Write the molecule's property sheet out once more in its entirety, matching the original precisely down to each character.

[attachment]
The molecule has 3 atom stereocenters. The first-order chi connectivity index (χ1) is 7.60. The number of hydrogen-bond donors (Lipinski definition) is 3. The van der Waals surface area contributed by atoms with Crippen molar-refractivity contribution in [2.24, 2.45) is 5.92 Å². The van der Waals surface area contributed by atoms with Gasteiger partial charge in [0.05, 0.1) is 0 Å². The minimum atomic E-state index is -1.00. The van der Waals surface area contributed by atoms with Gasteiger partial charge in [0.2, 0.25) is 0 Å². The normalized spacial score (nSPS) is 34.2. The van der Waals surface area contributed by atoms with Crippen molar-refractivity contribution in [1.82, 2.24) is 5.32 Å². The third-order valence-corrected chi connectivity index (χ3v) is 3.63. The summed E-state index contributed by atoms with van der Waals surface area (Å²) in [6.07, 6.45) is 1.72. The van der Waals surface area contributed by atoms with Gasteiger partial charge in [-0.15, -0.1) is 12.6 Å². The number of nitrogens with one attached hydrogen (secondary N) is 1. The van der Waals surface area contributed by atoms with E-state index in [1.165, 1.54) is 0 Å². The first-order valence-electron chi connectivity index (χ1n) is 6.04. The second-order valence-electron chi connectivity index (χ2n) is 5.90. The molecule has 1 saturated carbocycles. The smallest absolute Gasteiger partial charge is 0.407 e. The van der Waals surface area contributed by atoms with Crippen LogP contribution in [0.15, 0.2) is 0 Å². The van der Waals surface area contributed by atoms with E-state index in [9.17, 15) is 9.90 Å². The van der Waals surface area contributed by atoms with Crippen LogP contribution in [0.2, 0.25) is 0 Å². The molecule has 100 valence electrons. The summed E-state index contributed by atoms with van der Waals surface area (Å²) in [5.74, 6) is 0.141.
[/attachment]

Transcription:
The molecule has 3 atom stereocenters. The first-order chi connectivity index (χ1) is 7.60. The number of hydrogen-bond donors (Lipinski definition) is 3. The van der Waals surface area contributed by atoms with Crippen molar-refractivity contribution in [2.24, 2.45) is 5.92 Å². The van der Waals surface area contributed by atoms with Gasteiger partial charge in [0.05, 0.1) is 0 Å². The minimum atomic E-state index is -1.00. The van der Waals surface area contributed by atoms with Gasteiger partial charge in [0.2, 0.25) is 0 Å². The normalized spacial score (nSPS) is 34.2. The van der Waals surface area contributed by atoms with Crippen molar-refractivity contribution in [1.82, 2.24) is 5.32 Å². The third-order valence-corrected chi connectivity index (χ3v) is 3.63. The summed E-state index contributed by atoms with van der Waals surface area (Å²) in [6.07, 6.45) is 1.72. The van der Waals surface area contributed by atoms with Gasteiger partial charge in [-0.15, -0.1) is 12.6 Å². The number of nitrogens with one attached hydrogen (secondary N) is 1. The van der Waals surface area contributed by atoms with E-state index in [1.165, 1.54) is 0 Å². The first-order valence-electron chi connectivity index (χ1n) is 6.04. The second-order valence-electron chi connectivity index (χ2n) is 5.90. The molecule has 1 saturated carbocycles. The smallest absolute Gasteiger partial charge is 0.407 e. The van der Waals surface area contributed by atoms with Crippen LogP contribution in [0.15, 0.2) is 0 Å². The van der Waals surface area contributed by atoms with E-state index in [9.17, 15) is 9.90 Å². The van der Waals surface area contributed by atoms with Crippen LogP contribution in [0.2, 0.25) is 0 Å². The molecule has 100 valence electrons. The summed E-state index contributed by atoms with van der Waals surface area (Å²) in [5.74, 6) is 0.141.